Last summer a MemSQL intern built a real-time visualization layer called Liveduck and it became an instant hit. This interface displays all ongoing and recently completed tests along with metadata such as the associated engineer and the pass/fail count.
Psyduck provides us with a quick metric on where we stand now and where we need to be at release. As we approach a release, the team pushes towards what we call “green Psyduck”. This means that all tests are passing.
Another property of an excellent test system is that every test must run the same on a developer’s machine as it does on the platform. Furthermore, each test should be self-contained so that it requires zero setup. This will greatly assist in test suite maintenance and accelerate failure investigation.
Every one of these tricks took MemSQL quality to the next level. Here is the list.
Transforms allow to put a twist on all existing tests. By implementing a few functions in Python you can munge both the incoming query and the expected output. Then, you can run your entire functional test suite via a transform. MemSQL has many transforms. Here are few:
We have had internal transform competitions, where the goal is to write the transform which finds the most bugs. When you write transforms you feel like you are standing of the shoulders of giants. With a few lines of code, you can stress the system with thousands of new tests.
Random query generators produce SQL statements using a given grammar. The cool part is that it can read the bison grammar of the actual product and use it to generate random queries. There are a bunch of force multipliers applicable for random query generation:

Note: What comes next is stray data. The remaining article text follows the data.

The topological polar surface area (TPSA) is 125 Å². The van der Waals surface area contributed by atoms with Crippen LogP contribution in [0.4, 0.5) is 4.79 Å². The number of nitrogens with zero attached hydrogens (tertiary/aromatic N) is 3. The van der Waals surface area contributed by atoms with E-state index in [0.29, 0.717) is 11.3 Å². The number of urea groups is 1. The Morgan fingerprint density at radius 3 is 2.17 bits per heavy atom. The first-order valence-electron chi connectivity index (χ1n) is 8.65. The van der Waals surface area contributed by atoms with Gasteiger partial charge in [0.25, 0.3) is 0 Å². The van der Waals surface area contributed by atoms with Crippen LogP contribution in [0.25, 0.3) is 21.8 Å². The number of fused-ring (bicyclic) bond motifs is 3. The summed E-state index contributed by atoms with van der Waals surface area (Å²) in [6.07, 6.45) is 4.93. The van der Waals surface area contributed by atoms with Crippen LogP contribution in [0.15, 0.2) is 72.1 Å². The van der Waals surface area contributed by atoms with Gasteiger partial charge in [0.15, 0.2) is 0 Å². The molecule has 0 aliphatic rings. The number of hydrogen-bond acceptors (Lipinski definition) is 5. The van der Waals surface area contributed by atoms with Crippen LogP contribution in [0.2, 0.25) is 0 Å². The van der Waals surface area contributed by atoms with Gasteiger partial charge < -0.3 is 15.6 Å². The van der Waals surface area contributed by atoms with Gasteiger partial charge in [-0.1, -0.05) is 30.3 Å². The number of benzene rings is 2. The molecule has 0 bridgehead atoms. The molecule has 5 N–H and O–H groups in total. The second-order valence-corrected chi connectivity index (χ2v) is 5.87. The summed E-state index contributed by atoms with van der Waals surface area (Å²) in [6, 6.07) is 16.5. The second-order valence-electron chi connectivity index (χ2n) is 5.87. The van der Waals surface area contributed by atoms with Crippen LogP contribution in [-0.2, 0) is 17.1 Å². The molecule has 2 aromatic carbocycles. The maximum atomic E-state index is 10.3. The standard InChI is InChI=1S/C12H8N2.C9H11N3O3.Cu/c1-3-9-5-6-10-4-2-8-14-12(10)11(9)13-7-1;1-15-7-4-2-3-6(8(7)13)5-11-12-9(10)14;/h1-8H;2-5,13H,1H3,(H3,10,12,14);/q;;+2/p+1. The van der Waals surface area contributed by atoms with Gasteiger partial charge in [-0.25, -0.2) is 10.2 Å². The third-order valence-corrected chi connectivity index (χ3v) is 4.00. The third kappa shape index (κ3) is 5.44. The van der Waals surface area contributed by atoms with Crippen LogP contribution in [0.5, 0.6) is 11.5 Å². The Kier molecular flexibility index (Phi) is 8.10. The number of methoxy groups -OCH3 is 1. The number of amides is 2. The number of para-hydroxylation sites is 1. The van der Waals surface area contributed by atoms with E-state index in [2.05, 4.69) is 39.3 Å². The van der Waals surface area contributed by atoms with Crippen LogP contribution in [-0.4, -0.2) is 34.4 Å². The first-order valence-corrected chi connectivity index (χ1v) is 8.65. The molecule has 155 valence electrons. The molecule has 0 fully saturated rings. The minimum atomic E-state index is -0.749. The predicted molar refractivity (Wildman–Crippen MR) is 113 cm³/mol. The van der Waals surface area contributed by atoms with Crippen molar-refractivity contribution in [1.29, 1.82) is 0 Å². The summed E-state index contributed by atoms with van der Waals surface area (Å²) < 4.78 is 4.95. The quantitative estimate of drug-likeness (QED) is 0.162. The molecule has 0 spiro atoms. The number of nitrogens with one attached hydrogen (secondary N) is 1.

Now that you have created a lot of functional tests, you can leverage them to run functional stress. The idea is that you take all these tests and randomly throw them at the system in parallel. When you do that you can’t really verify the test results, but all you care about is crashes and internal consistency checks.
This is a very neat trick. Every time there is a condition that is true 99.9% of the time (like memory allocations), you inject a failure once per unique call stack. So if you run a query “select * from t” the first time the server will throw an error with the first memory allocation. Then when you run this command again, the first memory allocation succeeds because this call stack has already been failed once (and saved in the stackhasher), but the next allocation fails, and so forth. If you can keep re-running a query until it succeeds, you can deterministically test each possible resource failure. We have a transform which does exactly this with every test in our code base, and it has proven invaluable.
Even though you test relentlessly, you still need pathways for your customers to surface issues back to your engineering team for investigation. You want to introduce minidump and full core dump functionality, in addition to logging to correctly diagnose bugs.
One of the first steps towards quality that we did was to have every change go through a code review. To assist with this process a good tool is a must. We use Phabricator because it integrates into our workflow and is fun and easy to use.
Code review helps promote a quality-oriented culture in the office. Engineers will trend towards producing better code and more tests to increase the number of positive comments they receive. Furthermore, having such a system in place helps new engineers learn the ropes faster.
It’s entirely worthwhile to invest into testing infrastructure from Day One. By doing so, you can achieve the following goals:
Nikita Shamgunov co-founded our company and has served as CTO since inception. Prior to co-founding the company, Nikita worked on core infrastructure systems at Facebook. He served as a distinguished senior database engineer at Microsoft SQL Server for more than half a decade. Nikita holds a bachelor’s, master’s and doctorate in computer science, has been awarded several patents and was a world medalist in ACM programming contests.